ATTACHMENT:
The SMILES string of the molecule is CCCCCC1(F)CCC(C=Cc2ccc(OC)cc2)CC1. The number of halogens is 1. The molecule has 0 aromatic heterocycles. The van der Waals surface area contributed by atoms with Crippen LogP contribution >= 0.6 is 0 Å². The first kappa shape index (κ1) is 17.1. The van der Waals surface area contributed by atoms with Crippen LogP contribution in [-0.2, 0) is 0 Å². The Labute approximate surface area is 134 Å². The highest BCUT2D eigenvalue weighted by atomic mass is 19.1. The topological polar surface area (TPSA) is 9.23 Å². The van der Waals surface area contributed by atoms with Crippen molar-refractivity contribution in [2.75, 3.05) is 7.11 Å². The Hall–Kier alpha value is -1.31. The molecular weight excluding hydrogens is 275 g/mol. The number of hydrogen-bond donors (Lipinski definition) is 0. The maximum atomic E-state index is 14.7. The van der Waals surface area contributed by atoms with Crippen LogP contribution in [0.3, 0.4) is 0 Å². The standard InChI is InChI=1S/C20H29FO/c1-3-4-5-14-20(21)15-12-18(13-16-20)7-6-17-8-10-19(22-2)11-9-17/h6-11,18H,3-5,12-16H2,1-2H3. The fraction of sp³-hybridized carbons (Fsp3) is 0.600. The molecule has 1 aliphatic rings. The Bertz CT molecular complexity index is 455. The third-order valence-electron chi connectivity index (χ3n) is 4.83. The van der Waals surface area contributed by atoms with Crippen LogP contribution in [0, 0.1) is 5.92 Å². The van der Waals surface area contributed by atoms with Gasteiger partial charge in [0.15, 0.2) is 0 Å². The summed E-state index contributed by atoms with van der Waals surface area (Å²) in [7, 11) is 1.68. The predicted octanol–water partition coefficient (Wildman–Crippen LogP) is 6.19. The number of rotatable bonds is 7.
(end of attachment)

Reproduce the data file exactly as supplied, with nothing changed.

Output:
The SMILES string of the molecule is CCCCCC1(F)CCC(C=Cc2ccc(OC)cc2)CC1. The number of halogens is 1. The molecule has 0 aromatic heterocycles. The van der Waals surface area contributed by atoms with Crippen LogP contribution >= 0.6 is 0 Å². The first kappa shape index (κ1) is 17.1. The van der Waals surface area contributed by atoms with Crippen LogP contribution in [-0.2, 0) is 0 Å². The Labute approximate surface area is 134 Å². The highest BCUT2D eigenvalue weighted by atomic mass is 19.1. The topological polar surface area (TPSA) is 9.23 Å². The van der Waals surface area contributed by atoms with Crippen molar-refractivity contribution in [2.75, 3.05) is 7.11 Å². The Hall–Kier alpha value is -1.31. The molecular weight excluding hydrogens is 275 g/mol. The number of hydrogen-bond donors (Lipinski definition) is 0. The maximum atomic E-state index is 14.7. The van der Waals surface area contributed by atoms with Crippen LogP contribution in [0.3, 0.4) is 0 Å². The standard InChI is InChI=1S/C20H29FO/c1-3-4-5-14-20(21)15-12-18(13-16-20)7-6-17-8-10-19(22-2)11-9-17/h6-11,18H,3-5,12-16H2,1-2H3. The fraction of sp³-hybridized carbons (Fsp3) is 0.600. The molecule has 1 aliphatic rings. The Bertz CT molecular complexity index is 455. The third-order valence-electron chi connectivity index (χ3n) is 4.83. The van der Waals surface area contributed by atoms with Crippen LogP contribution in [0, 0.1) is 5.92 Å². The van der Waals surface area contributed by atoms with Gasteiger partial charge in [0.15, 0.2) is 0 Å². The summed E-state index contributed by atoms with van der Waals surface area (Å²) in [7, 11) is 1.68. The predicted octanol–water partition coefficient (Wildman–Crippen LogP) is 6.19. The number of rotatable bonds is 7.